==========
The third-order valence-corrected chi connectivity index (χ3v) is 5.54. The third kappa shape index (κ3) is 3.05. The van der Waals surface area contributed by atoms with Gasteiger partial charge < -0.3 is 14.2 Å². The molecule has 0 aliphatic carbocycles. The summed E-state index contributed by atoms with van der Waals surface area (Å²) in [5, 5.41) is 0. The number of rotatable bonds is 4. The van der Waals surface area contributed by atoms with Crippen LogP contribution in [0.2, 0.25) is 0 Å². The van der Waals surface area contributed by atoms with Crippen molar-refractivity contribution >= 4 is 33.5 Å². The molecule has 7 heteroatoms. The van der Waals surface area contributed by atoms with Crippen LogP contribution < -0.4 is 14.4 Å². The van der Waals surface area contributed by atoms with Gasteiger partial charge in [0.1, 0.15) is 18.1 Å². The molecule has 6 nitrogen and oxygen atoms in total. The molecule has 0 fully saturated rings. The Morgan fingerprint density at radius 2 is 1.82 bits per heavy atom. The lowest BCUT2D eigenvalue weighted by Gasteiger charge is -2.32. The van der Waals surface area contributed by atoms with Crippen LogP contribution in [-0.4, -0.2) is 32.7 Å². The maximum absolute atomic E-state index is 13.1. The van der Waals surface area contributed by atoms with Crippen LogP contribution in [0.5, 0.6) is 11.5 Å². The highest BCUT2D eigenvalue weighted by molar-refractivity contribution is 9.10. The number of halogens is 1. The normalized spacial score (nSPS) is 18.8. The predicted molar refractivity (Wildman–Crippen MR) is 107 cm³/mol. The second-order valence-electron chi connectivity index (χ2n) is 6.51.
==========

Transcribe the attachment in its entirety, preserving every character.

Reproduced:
The third-order valence-corrected chi connectivity index (χ3v) is 5.54. The third kappa shape index (κ3) is 3.05. The van der Waals surface area contributed by atoms with Gasteiger partial charge < -0.3 is 14.2 Å². The molecule has 0 aliphatic carbocycles. The summed E-state index contributed by atoms with van der Waals surface area (Å²) in [5, 5.41) is 0. The number of rotatable bonds is 4. The van der Waals surface area contributed by atoms with Crippen LogP contribution in [0.2, 0.25) is 0 Å². The van der Waals surface area contributed by atoms with Crippen molar-refractivity contribution >= 4 is 33.5 Å². The molecule has 7 heteroatoms. The van der Waals surface area contributed by atoms with Crippen LogP contribution < -0.4 is 14.4 Å². The van der Waals surface area contributed by atoms with Gasteiger partial charge in [0.1, 0.15) is 18.1 Å². The molecule has 6 nitrogen and oxygen atoms in total. The molecule has 0 fully saturated rings. The Morgan fingerprint density at radius 2 is 1.82 bits per heavy atom. The lowest BCUT2D eigenvalue weighted by Gasteiger charge is -2.32. The van der Waals surface area contributed by atoms with Crippen LogP contribution in [-0.4, -0.2) is 32.7 Å². The maximum absolute atomic E-state index is 13.1. The van der Waals surface area contributed by atoms with Crippen LogP contribution in [0.5, 0.6) is 11.5 Å². The highest BCUT2D eigenvalue weighted by molar-refractivity contribution is 9.10. The number of halogens is 1. The normalized spacial score (nSPS) is 18.8. The predicted molar refractivity (Wildman–Crippen MR) is 107 cm³/mol. The second-order valence-electron chi connectivity index (χ2n) is 6.51.